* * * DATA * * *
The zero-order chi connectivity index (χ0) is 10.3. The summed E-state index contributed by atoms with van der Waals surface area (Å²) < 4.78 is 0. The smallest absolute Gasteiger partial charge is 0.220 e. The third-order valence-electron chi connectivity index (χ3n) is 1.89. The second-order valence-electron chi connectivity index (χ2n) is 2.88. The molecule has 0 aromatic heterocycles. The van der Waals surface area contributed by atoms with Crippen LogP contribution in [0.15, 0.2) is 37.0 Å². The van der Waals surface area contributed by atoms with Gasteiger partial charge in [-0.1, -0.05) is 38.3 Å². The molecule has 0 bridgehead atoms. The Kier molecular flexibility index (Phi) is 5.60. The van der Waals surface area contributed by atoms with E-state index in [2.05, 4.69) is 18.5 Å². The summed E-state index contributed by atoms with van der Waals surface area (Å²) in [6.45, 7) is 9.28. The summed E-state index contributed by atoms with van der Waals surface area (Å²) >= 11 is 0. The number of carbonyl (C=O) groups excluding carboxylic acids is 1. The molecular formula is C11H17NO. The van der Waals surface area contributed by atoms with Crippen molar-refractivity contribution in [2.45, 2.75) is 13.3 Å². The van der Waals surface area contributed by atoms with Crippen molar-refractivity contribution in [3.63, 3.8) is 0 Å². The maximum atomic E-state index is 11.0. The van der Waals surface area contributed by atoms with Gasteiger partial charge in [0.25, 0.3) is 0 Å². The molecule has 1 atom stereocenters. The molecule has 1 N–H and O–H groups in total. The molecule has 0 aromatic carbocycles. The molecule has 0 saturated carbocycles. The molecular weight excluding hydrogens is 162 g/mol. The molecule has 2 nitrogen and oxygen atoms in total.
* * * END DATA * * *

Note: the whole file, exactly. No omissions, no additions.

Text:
The zero-order chi connectivity index (χ0) is 10.3. The summed E-state index contributed by atoms with van der Waals surface area (Å²) < 4.78 is 0. The smallest absolute Gasteiger partial charge is 0.220 e. The third-order valence-electron chi connectivity index (χ3n) is 1.89. The second-order valence-electron chi connectivity index (χ2n) is 2.88. The molecule has 0 aromatic heterocycles. The van der Waals surface area contributed by atoms with Crippen LogP contribution in [0.15, 0.2) is 37.0 Å². The van der Waals surface area contributed by atoms with Gasteiger partial charge in [-0.1, -0.05) is 38.3 Å². The molecule has 0 bridgehead atoms. The Kier molecular flexibility index (Phi) is 5.60. The van der Waals surface area contributed by atoms with E-state index in [2.05, 4.69) is 18.5 Å². The summed E-state index contributed by atoms with van der Waals surface area (Å²) in [6.45, 7) is 9.28. The summed E-state index contributed by atoms with van der Waals surface area (Å²) >= 11 is 0. The number of carbonyl (C=O) groups excluding carboxylic acids is 1. The molecular formula is C11H17NO. The van der Waals surface area contributed by atoms with Crippen molar-refractivity contribution in [2.45, 2.75) is 13.3 Å². The van der Waals surface area contributed by atoms with Crippen molar-refractivity contribution in [3.63, 3.8) is 0 Å². The maximum atomic E-state index is 11.0. The van der Waals surface area contributed by atoms with Gasteiger partial charge in [0.25, 0.3) is 0 Å². The molecule has 1 atom stereocenters. The molecule has 1 N–H and O–H groups in total. The molecule has 0 aromatic carbocycles. The molecule has 0 saturated carbocycles. The molecular weight excluding hydrogens is 162 g/mol. The molecule has 2 nitrogen and oxygen atoms in total.